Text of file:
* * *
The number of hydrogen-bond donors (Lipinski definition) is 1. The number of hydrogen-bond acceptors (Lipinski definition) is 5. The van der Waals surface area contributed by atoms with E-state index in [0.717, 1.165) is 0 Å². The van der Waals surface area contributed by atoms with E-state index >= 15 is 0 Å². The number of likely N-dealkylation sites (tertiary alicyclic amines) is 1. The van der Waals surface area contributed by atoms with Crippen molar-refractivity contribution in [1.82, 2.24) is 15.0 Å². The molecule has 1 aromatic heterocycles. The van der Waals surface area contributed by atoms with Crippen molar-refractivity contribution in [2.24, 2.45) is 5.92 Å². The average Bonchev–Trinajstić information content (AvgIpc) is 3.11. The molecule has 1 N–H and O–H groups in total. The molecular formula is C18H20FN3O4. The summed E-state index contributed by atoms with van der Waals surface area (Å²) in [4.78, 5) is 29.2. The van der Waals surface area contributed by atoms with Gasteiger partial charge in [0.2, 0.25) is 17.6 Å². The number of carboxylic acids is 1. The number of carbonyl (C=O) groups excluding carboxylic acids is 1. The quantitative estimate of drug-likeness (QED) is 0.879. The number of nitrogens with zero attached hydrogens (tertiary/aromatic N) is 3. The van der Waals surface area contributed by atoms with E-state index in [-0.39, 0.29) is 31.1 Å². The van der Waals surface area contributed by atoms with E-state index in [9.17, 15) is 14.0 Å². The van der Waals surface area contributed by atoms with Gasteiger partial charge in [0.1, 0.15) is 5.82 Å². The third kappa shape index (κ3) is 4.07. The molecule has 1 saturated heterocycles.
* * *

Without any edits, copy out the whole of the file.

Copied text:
The number of hydrogen-bond donors (Lipinski definition) is 1. The number of hydrogen-bond acceptors (Lipinski definition) is 5. The van der Waals surface area contributed by atoms with E-state index in [0.717, 1.165) is 0 Å². The van der Waals surface area contributed by atoms with E-state index >= 15 is 0 Å². The number of likely N-dealkylation sites (tertiary alicyclic amines) is 1. The van der Waals surface area contributed by atoms with Crippen molar-refractivity contribution in [1.82, 2.24) is 15.0 Å². The molecule has 1 aromatic heterocycles. The van der Waals surface area contributed by atoms with Crippen molar-refractivity contribution in [2.24, 2.45) is 5.92 Å². The average Bonchev–Trinajstić information content (AvgIpc) is 3.11. The molecule has 1 N–H and O–H groups in total. The molecular formula is C18H20FN3O4. The summed E-state index contributed by atoms with van der Waals surface area (Å²) in [4.78, 5) is 29.2. The van der Waals surface area contributed by atoms with Gasteiger partial charge in [0.2, 0.25) is 17.6 Å². The number of carboxylic acids is 1. The number of carbonyl (C=O) groups excluding carboxylic acids is 1. The quantitative estimate of drug-likeness (QED) is 0.879. The number of nitrogens with zero attached hydrogens (tertiary/aromatic N) is 3. The van der Waals surface area contributed by atoms with E-state index in [-0.39, 0.29) is 31.1 Å². The van der Waals surface area contributed by atoms with E-state index in [9.17, 15) is 14.0 Å². The van der Waals surface area contributed by atoms with Gasteiger partial charge in [0.1, 0.15) is 5.82 Å². The third kappa shape index (κ3) is 4.07. The molecule has 1 saturated heterocycles.